Masters 2013: Should Tiger Woods have been disqualified?

By Rob HodgettsBBC Sport at Augusta
How Tiger Woods got into trouble

The rules are the rules, whether you are 14 years old or a 14-time major champion.

It's the interpretation of them that makes the difference.

Not 24 hours after Chinese teenager Guan Tianlang was penalised a shot for slow play, Tiger Woods escaped disqualification from the Masters after an illegal drop.

Golf is a game that prides itself on integrity. The rules are complicated and myriad but adhered to diligently and in most cases unflinchingly. Players often call penalties on themselves. Not knowing the rules is not accepted as an excuse.

Woods is the biggest name in golf and on the comeback trail. Back at world number one after scandal and injury derailed his career and back chasing Jack Nicklaus's record of 18 major titles. A fifth Green Jacket and first major since 2008 is, or was, on the cards.

Woods was tied for the lead after 14 holes of his second round. Augusta was alive and the Masters was set up for a thrilling weekend.

But then Woods's third shot to the long 15th hit the flagstick and ricocheted back into the pond in front of the green. That half-inch diameter of metal will go down in history.

This gave him three options. He could drop the ball in the designated drop zone short of the pond; he could go back as far as he wanted on the line the ball last crossed the hazard; or he could go back to play the ball "as nearly as possible at the spot from which the original ball was last played".

Woods chose the latter, pitched on and escaped with "just" a bogey, finishing his round at three under.

Tiger Woods Masters penalty: analysis and reaction

However, news broke late on Friday night that there was a problem. On Saturday morning, the Augusta National released a statement saying they were alerted to the incident by a TV viewer before Woods finished his round.

The club claims it initially deemed Woods's drop legal, but decided to review the incident after he said in a post-round interview he dropped the ball "two yards further back".

The statement said it was then determined he had violated the rule governing drops from yellow-marked (lateral) water hazards - and handed a two-shot penalty. Historically, that would have meant disqualification as he had signed for the wrong score - a six rather than an eight.

But a relatively recent rule amendment was introduced, essentially to guard against players being disqualified for things they had no knowledge of, such as minute movements of the ball picked up by high-definition cameras, as happened to Padraig Harrington in Abu Dhabi in 2011.

Masters officials said: "The penalty of disqualification was waived by the committee under Rule 33 as the Committee had previously reviewed the information and made its initial determination prior to the finish of the player's round."

But grey is the new green at Augusta and questions remain, even after rules boss Fred Ridley sought to explain the situation.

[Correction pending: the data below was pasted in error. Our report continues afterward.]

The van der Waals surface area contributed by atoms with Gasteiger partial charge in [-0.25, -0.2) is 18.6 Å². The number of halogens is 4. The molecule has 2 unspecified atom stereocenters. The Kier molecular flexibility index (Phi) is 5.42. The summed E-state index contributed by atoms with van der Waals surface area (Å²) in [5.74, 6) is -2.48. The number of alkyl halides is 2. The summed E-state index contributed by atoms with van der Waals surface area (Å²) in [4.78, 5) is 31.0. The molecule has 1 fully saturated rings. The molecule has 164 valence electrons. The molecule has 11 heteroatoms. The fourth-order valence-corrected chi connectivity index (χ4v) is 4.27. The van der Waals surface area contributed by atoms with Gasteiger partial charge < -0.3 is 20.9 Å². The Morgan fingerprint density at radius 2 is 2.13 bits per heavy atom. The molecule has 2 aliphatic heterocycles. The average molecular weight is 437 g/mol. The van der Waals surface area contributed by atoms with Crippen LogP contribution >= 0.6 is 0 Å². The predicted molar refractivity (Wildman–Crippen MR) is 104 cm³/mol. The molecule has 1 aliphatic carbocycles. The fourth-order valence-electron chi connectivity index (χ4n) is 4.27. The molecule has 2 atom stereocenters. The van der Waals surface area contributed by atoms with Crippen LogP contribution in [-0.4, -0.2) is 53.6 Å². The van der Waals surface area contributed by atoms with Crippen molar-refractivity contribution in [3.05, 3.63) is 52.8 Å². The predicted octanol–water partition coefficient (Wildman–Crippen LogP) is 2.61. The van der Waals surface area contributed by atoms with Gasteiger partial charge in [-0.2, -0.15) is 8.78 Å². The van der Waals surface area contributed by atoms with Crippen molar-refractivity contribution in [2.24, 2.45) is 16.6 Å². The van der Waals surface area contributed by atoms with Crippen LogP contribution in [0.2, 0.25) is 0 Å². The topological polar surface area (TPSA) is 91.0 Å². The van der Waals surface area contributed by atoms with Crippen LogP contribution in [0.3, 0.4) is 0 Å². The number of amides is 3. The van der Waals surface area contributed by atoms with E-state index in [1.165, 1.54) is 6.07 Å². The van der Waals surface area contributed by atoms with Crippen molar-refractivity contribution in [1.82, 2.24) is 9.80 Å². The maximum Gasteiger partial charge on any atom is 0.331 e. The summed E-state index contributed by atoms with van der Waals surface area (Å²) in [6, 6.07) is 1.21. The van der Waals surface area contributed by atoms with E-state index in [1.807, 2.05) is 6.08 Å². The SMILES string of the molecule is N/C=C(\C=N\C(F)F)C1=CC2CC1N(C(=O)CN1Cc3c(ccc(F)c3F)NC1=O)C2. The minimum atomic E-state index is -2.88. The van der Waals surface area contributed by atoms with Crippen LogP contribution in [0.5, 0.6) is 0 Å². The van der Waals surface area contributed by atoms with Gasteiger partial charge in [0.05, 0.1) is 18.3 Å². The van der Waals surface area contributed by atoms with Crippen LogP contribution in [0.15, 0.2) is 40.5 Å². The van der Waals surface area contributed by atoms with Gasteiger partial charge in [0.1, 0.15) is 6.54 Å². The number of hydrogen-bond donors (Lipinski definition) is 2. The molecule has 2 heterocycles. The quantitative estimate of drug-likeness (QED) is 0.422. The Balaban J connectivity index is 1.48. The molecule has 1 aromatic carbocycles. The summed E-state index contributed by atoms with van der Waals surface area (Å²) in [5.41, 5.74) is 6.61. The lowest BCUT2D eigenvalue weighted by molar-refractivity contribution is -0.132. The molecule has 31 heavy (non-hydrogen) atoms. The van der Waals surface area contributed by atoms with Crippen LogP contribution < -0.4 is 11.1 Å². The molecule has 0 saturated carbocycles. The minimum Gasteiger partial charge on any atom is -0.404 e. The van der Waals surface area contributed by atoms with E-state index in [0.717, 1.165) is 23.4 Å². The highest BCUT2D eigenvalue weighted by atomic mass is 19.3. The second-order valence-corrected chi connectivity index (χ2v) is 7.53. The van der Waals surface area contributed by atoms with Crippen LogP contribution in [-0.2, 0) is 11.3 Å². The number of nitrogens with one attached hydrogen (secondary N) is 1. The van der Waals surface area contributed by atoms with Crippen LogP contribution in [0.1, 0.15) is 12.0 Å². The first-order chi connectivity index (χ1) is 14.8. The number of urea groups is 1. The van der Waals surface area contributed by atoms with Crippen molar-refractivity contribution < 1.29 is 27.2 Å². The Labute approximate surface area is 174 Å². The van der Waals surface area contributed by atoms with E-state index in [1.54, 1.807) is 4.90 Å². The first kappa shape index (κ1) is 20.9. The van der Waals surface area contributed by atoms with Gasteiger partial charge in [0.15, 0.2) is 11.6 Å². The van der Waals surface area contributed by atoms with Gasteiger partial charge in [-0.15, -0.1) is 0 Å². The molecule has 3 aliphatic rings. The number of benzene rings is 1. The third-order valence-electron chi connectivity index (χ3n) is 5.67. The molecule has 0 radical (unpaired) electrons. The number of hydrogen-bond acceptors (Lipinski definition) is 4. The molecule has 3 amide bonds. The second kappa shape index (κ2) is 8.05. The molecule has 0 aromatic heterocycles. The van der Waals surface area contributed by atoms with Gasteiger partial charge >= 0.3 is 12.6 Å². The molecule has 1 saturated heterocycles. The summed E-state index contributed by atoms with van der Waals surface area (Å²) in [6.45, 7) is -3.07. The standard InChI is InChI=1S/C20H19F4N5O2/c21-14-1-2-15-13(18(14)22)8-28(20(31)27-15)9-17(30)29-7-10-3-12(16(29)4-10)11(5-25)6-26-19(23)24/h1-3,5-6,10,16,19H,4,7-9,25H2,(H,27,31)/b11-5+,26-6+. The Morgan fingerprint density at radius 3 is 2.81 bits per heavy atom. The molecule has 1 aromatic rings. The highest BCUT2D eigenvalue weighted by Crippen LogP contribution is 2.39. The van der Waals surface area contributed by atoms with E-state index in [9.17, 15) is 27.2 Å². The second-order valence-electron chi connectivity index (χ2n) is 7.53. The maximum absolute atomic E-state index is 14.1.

Woods claimed on Twitter he didn't know before he signed his card he had taken an illegal drop, but did he drop the ball "as close as possible" to his original mark? Pictures and TV replays suggest not, but how, exactly, do you define "as close as possible?"

Ridley said: "The rule doesn't prescribe exactly what's right and wrong. Clearly it would have been better if Tiger had dropped the ball closer to his actual divot."

Was Woods deliberately seeking an advantage? His quotes didn't look good. "I went back to where I played it from, but I went two yards further back," he said. "I tried to take two yards off the shot of what I felt I hit - that should land me short of the flag and not have it either hit the flag or skip over the back."

Ridley claimed nothing he said made him believe Woods "knowingly violated the rule".

Also, why wasn't he informed earlier there was a question mark over his drop? He could have had time to address it. Ridley said the committee were happy with the drop, so why would he need to know.

The change of mind came after speaking with Woods. "Based on his very forthright and honest answers, I told Tiger that in light of that information we felt he had violated the rule."

Sir Nick Faldo was adamant Woods was in the wrong. "That's the greatest thing about our game, the rules are black and white. That's a breach of the rules. Simple as that," he said on the Golf Channel.

Faldo said Woods should disqualify himself, for the good of the game. And for his reputation.

"We are custodians of it and we carry that forward," the six-time major champion told 5 live. "This is a dreadful mark over what we have done.

"This is a very historic moment in our game."

Augusta officials were in a tight spot. Woods's disqualification would have left a gaping hole in the 77th Masters.external-link On the other hand, if he remained they would face criticism for favouritism, particularly in light of Guan's letter-of-the law penalty.

Plenty will say Woods can't win, even if he wins. That what would be his 15th major title would be tainted and should always have an asterisk attached to it. That his final major haul will always be in question. Imagine if he ends tied on 18 with Nicklaus.

For simplicity's sake, it would help if Woods doesn't win, or lose, by one or two shots.

When asked about Guan's slow-play penalty, which many observers thought harsh, Woods said "Well, the rules are the rules."

But if the rules are the rules, and if this particular one has been applied correctly, then Woods has been handed the appropriate sanction and should be able to play on untainted.


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